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Housing has fared worse than many other services

John Perry
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Within the sector itself related services showed significant variations, says the Chartered Institute of Housing’s policy adviser

Chartered Institute of Housing figures show that housing fared worse than many other services with a 28% cut – once housing benefit was taken out of the total. 

Within this, though, some services relevant to housing did much better, or worse, than others. And the cuts do not apply to council housing, which of course is financed entirely from rents.

Perhaps surprisingly, direct spending on homelessness suffered only a 4% cut. However, given the increase in homelessness and the use of temporary accommodation, it’s arguable that it shouldn’t have been cut at all.

There’s been a notable growth in spending on bed and breakfast accommodation, reflected in its increased use shown in the homelessness statistics.

Housing welfare and support suffered one of the biggest cuts – a 44% fall in cash spend since 2010-11. Not only has this meant heavy cuts in general support services, but it has also badly affected services for the homeless, such as domestic violence refuges.

Organisations such as Homeless Link have found an increase in reported rough sleeping in local authority areas that have cut their support for the single homeless.

 2014-15 (£m)Change (%)2014-15 (£/head)
South-east excluding London291↓2.233
Greater London546↓8.065
East of England147↓6.425
East Midlands109↑10.924
North-east82↓11.831
North-west232↓7.533
South-west168↓13.131
West Midlands179↓15.031
Yorkshire & the Humber181↓11.234
England1,933↓7.836

 

Also surprisingly, housing strategy, advice and renewal work fared reasonably well with only a 10% cut in cash spending over five years.

Indeed the separate spending on work to maintain standards in the private rented sector has actually increased slightly, by 11%, perhaps due to licensing and accreditation schemes producing an income to offset costs.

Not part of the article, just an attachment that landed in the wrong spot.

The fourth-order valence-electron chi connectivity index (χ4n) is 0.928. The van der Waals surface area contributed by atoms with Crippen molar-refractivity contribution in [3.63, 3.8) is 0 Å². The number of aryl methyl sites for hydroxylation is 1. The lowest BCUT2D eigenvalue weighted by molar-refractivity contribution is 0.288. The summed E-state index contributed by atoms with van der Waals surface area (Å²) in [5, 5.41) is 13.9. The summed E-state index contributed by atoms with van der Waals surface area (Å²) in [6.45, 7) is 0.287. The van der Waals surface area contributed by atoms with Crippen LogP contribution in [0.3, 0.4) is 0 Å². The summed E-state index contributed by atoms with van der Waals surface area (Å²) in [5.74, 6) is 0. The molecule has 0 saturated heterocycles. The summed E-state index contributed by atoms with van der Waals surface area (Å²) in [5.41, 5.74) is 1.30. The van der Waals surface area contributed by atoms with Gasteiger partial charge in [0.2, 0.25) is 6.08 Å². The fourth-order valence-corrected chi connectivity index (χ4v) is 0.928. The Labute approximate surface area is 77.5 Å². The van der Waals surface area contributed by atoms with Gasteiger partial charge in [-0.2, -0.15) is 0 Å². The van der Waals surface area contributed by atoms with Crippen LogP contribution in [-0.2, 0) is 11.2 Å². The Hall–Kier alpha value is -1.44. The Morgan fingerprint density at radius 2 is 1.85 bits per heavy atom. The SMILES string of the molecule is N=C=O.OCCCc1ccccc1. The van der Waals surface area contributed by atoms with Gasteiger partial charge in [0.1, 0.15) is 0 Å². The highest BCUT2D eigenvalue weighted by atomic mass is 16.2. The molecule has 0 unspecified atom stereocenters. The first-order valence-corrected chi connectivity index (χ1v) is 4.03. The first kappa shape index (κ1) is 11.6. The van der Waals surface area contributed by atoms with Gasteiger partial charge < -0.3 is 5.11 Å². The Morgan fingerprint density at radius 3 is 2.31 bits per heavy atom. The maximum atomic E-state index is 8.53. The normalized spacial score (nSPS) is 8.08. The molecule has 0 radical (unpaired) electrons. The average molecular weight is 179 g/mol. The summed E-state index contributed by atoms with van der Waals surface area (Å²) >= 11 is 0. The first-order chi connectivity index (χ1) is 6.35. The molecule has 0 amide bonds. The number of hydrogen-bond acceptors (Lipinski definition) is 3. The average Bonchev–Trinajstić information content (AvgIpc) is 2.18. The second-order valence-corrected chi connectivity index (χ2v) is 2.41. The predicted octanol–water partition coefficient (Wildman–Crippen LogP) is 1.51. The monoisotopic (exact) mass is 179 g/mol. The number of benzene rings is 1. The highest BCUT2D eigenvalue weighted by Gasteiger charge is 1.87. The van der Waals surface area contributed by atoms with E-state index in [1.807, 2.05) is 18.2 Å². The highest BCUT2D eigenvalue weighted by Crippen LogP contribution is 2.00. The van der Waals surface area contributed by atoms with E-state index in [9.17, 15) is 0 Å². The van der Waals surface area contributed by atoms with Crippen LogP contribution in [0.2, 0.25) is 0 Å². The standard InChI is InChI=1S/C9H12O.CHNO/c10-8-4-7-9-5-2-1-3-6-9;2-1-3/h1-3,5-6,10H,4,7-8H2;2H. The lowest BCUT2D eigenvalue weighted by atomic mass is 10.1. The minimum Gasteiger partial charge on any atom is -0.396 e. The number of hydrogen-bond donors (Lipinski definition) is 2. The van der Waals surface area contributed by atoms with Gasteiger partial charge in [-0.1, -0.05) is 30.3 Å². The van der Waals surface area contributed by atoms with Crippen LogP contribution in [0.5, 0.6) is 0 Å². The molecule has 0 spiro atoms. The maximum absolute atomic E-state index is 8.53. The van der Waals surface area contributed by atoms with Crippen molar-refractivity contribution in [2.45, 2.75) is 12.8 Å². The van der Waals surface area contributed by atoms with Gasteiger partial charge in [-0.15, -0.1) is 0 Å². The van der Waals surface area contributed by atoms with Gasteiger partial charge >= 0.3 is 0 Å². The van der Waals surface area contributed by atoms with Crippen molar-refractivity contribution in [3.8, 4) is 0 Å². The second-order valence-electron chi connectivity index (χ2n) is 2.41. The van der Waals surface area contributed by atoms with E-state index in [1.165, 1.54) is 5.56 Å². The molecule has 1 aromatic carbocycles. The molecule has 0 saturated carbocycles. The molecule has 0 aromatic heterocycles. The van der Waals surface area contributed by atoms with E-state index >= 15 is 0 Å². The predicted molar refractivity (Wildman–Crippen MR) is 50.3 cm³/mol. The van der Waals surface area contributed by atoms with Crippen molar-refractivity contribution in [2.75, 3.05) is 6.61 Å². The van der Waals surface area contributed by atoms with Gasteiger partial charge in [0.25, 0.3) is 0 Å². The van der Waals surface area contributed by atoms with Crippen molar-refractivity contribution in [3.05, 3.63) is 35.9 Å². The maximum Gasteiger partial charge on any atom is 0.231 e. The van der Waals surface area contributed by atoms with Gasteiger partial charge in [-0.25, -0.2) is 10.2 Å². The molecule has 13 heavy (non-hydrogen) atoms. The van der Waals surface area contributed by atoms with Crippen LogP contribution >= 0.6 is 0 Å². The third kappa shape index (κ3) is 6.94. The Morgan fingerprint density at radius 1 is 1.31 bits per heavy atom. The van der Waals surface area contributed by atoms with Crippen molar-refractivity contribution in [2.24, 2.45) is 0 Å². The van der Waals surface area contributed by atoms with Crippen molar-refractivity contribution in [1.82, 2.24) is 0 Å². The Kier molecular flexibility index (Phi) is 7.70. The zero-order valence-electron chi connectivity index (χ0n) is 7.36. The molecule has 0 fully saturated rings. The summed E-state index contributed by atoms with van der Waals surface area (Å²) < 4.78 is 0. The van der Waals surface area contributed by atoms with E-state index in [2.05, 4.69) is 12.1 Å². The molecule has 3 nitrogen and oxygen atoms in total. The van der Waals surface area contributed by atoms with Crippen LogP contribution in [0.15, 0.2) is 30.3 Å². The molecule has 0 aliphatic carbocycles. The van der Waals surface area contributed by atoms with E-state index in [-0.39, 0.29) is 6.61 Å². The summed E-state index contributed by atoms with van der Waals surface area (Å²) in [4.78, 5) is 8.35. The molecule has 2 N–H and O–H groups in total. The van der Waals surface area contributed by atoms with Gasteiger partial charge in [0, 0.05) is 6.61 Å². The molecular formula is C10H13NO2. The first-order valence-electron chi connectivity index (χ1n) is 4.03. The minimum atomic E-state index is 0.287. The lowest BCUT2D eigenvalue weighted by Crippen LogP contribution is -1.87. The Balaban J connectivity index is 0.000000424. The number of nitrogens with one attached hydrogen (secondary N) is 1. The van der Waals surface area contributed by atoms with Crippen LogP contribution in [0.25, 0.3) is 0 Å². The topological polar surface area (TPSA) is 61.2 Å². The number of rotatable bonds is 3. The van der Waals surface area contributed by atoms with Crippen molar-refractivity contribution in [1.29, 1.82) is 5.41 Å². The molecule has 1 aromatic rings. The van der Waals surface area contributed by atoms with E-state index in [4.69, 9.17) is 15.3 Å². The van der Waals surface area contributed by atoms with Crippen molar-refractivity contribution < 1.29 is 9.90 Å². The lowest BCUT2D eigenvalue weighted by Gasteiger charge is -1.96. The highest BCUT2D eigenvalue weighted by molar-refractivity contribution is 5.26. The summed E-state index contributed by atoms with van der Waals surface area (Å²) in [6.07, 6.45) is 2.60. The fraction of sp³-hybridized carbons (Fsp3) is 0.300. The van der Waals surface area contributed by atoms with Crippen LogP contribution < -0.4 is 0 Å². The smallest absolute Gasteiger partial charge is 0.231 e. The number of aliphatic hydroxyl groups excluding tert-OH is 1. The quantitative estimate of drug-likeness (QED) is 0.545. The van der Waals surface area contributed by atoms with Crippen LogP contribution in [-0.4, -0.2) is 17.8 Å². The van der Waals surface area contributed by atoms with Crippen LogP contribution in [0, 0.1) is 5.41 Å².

The big loser in work related to housing delivery has been planning services. Spending on planning and development was £2.2m in 2010-11 and is now down to £1.3m, a 42% cut.

It’s not possible to separate out which parts affect new housing development, but it’s pretty obvious that while the government blames the planning system for delays, many delays arise from staffing cuts in planning departments.

These cuts also reflect the fact that councils are understandably protecting some services such as social care for children.

On a more positive note, councils’ spending on their own housing services (where they still have council housing) is relatively buoyant. Total spending was £9.4bn in 2010-11, when councils were still obliged to pay nearly £500m in ‘surpluses’ back to the Treasury.

With the self-financing settlement that took effect in April 2012 this reverse subsidy ended. Despite the extra debt which councils took on as part of the settlement, debt costs have actually fallen.

This allowed spending on services and new investment to rise to £5.3bn in 2013-14 compared with £4.6bn at the start of this Parliament.

John Perry, policy adviser, Chartered Institute of Housing

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